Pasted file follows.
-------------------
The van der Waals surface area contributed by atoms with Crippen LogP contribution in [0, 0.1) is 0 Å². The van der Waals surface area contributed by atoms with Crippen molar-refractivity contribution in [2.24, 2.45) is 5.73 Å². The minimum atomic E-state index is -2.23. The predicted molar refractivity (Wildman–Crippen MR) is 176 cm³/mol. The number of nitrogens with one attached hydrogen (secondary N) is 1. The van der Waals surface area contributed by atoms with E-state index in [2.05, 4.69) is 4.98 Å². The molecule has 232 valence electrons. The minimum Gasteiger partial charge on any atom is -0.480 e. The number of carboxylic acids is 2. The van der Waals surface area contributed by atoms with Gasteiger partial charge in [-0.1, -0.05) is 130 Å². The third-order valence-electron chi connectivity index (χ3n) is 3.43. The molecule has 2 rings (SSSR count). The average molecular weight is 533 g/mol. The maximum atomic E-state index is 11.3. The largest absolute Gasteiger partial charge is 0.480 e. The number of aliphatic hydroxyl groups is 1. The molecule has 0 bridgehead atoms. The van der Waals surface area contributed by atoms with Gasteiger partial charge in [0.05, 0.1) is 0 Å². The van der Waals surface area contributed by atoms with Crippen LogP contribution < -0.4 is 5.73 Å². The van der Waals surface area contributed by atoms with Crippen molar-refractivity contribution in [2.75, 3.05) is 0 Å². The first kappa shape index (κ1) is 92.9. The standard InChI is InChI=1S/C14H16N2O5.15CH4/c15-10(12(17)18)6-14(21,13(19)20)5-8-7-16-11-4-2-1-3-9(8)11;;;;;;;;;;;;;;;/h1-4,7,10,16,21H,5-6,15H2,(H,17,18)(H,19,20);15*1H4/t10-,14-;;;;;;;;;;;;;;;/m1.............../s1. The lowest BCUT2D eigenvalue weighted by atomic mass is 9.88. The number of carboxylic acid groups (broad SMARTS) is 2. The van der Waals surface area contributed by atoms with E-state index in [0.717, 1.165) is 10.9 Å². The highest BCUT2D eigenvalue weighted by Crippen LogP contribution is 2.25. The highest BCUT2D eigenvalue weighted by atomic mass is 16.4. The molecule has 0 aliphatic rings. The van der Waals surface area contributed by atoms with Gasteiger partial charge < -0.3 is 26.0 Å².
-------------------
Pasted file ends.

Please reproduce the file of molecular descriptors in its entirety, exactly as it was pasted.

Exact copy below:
The van der Waals surface area contributed by atoms with Crippen LogP contribution in [0, 0.1) is 0 Å². The van der Waals surface area contributed by atoms with Crippen molar-refractivity contribution in [2.24, 2.45) is 5.73 Å². The minimum atomic E-state index is -2.23. The predicted molar refractivity (Wildman–Crippen MR) is 176 cm³/mol. The number of nitrogens with one attached hydrogen (secondary N) is 1. The van der Waals surface area contributed by atoms with E-state index in [2.05, 4.69) is 4.98 Å². The molecule has 232 valence electrons. The minimum Gasteiger partial charge on any atom is -0.480 e. The number of carboxylic acids is 2. The van der Waals surface area contributed by atoms with Gasteiger partial charge in [-0.1, -0.05) is 130 Å². The third-order valence-electron chi connectivity index (χ3n) is 3.43. The molecule has 2 rings (SSSR count). The average molecular weight is 533 g/mol. The maximum atomic E-state index is 11.3. The largest absolute Gasteiger partial charge is 0.480 e. The number of aliphatic hydroxyl groups is 1. The molecule has 0 bridgehead atoms. The van der Waals surface area contributed by atoms with Gasteiger partial charge in [0.05, 0.1) is 0 Å². The van der Waals surface area contributed by atoms with Crippen LogP contribution < -0.4 is 5.73 Å². The van der Waals surface area contributed by atoms with Crippen molar-refractivity contribution in [2.75, 3.05) is 0 Å². The first kappa shape index (κ1) is 92.9. The standard InChI is InChI=1S/C14H16N2O5.15CH4/c15-10(12(17)18)6-14(21,13(19)20)5-8-7-16-11-4-2-1-3-9(8)11;;;;;;;;;;;;;;;/h1-4,7,10,16,21H,5-6,15H2,(H,17,18)(H,19,20);15*1H4/t10-,14-;;;;;;;;;;;;;;;/m1.............../s1. The lowest BCUT2D eigenvalue weighted by atomic mass is 9.88. The number of carboxylic acid groups (broad SMARTS) is 2. The van der Waals surface area contributed by atoms with E-state index in [0.717, 1.165) is 10.9 Å². The highest BCUT2D eigenvalue weighted by Crippen LogP contribution is 2.25. The highest BCUT2D eigenvalue weighted by atomic mass is 16.4. The molecule has 0 aliphatic rings. The van der Waals surface area contributed by atoms with Gasteiger partial charge < -0.3 is 26.0 Å².